Now and again, the times call for a new organizational chart. At the State Department last fall, officials commandeered a wing and installed signage for the brand-new Bureau of Energy Resources. The reorganization capped a five-year bipartisan effort to “focus greater attention on energy diplomacy questions” during a time of unstable markets and emerging new energy sources, says the bureau’s director, Carlos Pascual, a 30-year foreign policy hand who most recently was ambassador to Mexico.
The new entity’s goals are to reinvigorate energy diplomacy with users, producers and consumers; stimulate alternative energy markets; and expand energy access to the world’s poor. “The new bureau marks a recognition that the energy issue plays a central and cross-cutting role in conduct of foreign policy, in U.S. national security issues, in national economic development, and in the availability of affordable and reliable energy,” he says. “Just witness the impact of $130-a-barrel oil last spring when the Libya crisis began.”
Pascual’s staff of 55—culled from employees originally brought to State for other projects—now is laboring to fulfill his goal of “gaining credibility within the bureaucracy by adding value and helping others do their jobs more effectively.”
Concrete steps to winning over any skeptics involve presentations to senior staff on the bureau’s services and travel to key countries as different as Nigeria and Pakistan to meet with U.S. envoys and foreign ministers. “Nothing is more powerful than being asked to present by the secretary of State, which focuses people’s minds on the role we can play,” Pascual says. Also helpful in establishing the bureau’s visibility were Undersecretary for Political Affairs Wendy Sherman and the bureau’s boss, Undersecretary for Economic, Energy and Agricultural Affairs Robert Hormats.
The areas in which Pascual’s team provide expertise include helping Iraq resurrect its oil industry, flagging relevant players in Brazil’s renewable energy field, and strategizing on sanctions against Iran. The one urgent issue that does not involve Pascual is the State Department’s central role in consideration of the controversial Keystone XL pipeline that would traverse the United States from Canada to the Gulf of Mexico. His new bureau is recused from that complicated issue because of a departmental desire to stick with an existing team of specialists.
The idea for an energy bureau got rolling in a 2006 bill championed by Sen. Richard Lugar, R-Ind., who has long been concerned that U.S. dependence on foreign oil is a major national security challenge. But it was Secretary of State Hillary Clinton who steered State into compiling a Pentagon-style Quadrennial Diplomacy and Development Review that set the bureau in motion. Clinton tapped Pascual in May 2011 as her special envoy and coordinator for international energy affairs, and he began assembling a team so the bureau could set up shop in November.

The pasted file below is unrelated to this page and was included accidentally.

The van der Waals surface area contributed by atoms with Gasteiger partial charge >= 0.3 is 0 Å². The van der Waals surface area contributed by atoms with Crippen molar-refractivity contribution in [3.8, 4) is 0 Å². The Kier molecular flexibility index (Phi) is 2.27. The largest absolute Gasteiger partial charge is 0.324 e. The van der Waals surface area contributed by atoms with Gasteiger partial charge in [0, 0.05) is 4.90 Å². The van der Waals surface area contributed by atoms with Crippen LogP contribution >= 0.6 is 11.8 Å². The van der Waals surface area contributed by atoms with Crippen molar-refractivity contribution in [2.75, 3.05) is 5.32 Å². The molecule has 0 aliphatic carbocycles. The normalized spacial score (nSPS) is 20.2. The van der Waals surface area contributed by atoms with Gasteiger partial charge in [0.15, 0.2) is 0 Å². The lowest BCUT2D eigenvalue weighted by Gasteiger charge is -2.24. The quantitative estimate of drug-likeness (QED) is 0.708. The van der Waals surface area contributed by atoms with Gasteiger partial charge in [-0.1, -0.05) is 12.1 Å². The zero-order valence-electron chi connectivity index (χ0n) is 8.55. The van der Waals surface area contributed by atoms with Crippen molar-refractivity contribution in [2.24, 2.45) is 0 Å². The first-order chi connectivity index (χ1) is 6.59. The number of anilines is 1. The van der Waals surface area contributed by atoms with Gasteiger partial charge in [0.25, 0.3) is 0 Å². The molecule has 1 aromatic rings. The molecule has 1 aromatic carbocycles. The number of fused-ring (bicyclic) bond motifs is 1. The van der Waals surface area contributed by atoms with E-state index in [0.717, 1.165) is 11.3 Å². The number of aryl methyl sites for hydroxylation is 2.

Asked why such a bureau wasn’t created in the 1970s during the two energy crises, Pascual noted that “markets have changed, global demand has grown and supplies relative to demand are more diversified. Back then the U.S. produced sufficient oil, we were the stability factor” in partnership with Saudi Arabia, he says. “Today, the fastest growing demand is outside the Organization for Economic Cooperation and Development countries—China and India. Addressing our goals effectively requires engaging a wider range of players, both on the consumer and the supply side.”
Much of the work involves liaison with the private sector, “which has all the innovation and resources,” says Pascual, who stands ready to take calls from major oil companies about the bureau’s agenda. Similarly, State officials also coordinate with companies marketing wind and solar power, energy efficiency and clean energy products, as well as environmental groups and nongovernmental organizations advocating for transparency in the policy process.
Equally important is coordination with other agencies, the most intense of which is the relationship with the Energy Department. Energy, which has its own Office of Policy and International Affairs, “is one of the premier technical agencies in the world, and we complement it by bringing geopolitical expertise—advice on market drivers in particular countries such as tariffs, regulation policy and standards,” says Pascual. The bureau also reaches out to the Environmental Protection Agency, the Interior and Commerce departments, and the U.S. Agency for International Development. Energy export policy is coordinated with the Export-Import Bank of the United States, the Overseas Private Investment Corporation, and the U.S. Trade and Development Agency.
Whether the energy bureau can grow “will be up to future presidents and secretaries of State,” Pascual says. “Engaging in questions relative to energy is nonpartisan in nature, and support for the bureau is strongly bipartisan.”